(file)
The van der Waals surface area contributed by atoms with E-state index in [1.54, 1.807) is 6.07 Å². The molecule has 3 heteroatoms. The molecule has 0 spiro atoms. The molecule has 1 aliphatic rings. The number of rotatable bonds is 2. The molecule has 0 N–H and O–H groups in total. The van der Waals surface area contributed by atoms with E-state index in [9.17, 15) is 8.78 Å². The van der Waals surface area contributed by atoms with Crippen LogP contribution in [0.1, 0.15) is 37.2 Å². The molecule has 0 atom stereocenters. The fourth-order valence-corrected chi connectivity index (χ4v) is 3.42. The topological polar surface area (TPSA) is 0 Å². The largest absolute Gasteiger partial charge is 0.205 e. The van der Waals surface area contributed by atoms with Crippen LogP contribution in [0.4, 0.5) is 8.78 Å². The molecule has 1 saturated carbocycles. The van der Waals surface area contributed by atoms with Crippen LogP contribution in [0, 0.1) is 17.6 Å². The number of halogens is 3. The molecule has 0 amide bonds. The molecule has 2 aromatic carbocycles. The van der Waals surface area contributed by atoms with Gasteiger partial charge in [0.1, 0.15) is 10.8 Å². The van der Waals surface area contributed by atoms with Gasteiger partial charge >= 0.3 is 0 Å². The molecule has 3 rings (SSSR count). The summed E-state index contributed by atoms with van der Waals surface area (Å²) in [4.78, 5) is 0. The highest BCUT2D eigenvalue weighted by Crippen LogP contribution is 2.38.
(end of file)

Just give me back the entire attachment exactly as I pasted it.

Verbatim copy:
The van der Waals surface area contributed by atoms with E-state index in [1.54, 1.807) is 6.07 Å². The molecule has 3 heteroatoms. The molecule has 0 spiro atoms. The molecule has 1 aliphatic rings. The number of rotatable bonds is 2. The molecule has 0 N–H and O–H groups in total. The van der Waals surface area contributed by atoms with E-state index in [9.17, 15) is 8.78 Å². The van der Waals surface area contributed by atoms with Crippen LogP contribution in [0.1, 0.15) is 37.2 Å². The molecule has 0 atom stereocenters. The fourth-order valence-corrected chi connectivity index (χ4v) is 3.42. The topological polar surface area (TPSA) is 0 Å². The largest absolute Gasteiger partial charge is 0.205 e. The van der Waals surface area contributed by atoms with Crippen LogP contribution in [0.4, 0.5) is 8.78 Å². The molecule has 1 saturated carbocycles. The van der Waals surface area contributed by atoms with Crippen LogP contribution in [0, 0.1) is 17.6 Å². The number of halogens is 3. The molecule has 0 amide bonds. The molecule has 2 aromatic carbocycles. The van der Waals surface area contributed by atoms with Gasteiger partial charge in [0.1, 0.15) is 10.8 Å². The van der Waals surface area contributed by atoms with Gasteiger partial charge >= 0.3 is 0 Å². The molecule has 3 rings (SSSR count). The summed E-state index contributed by atoms with van der Waals surface area (Å²) in [4.78, 5) is 0. The highest BCUT2D eigenvalue weighted by Crippen LogP contribution is 2.38.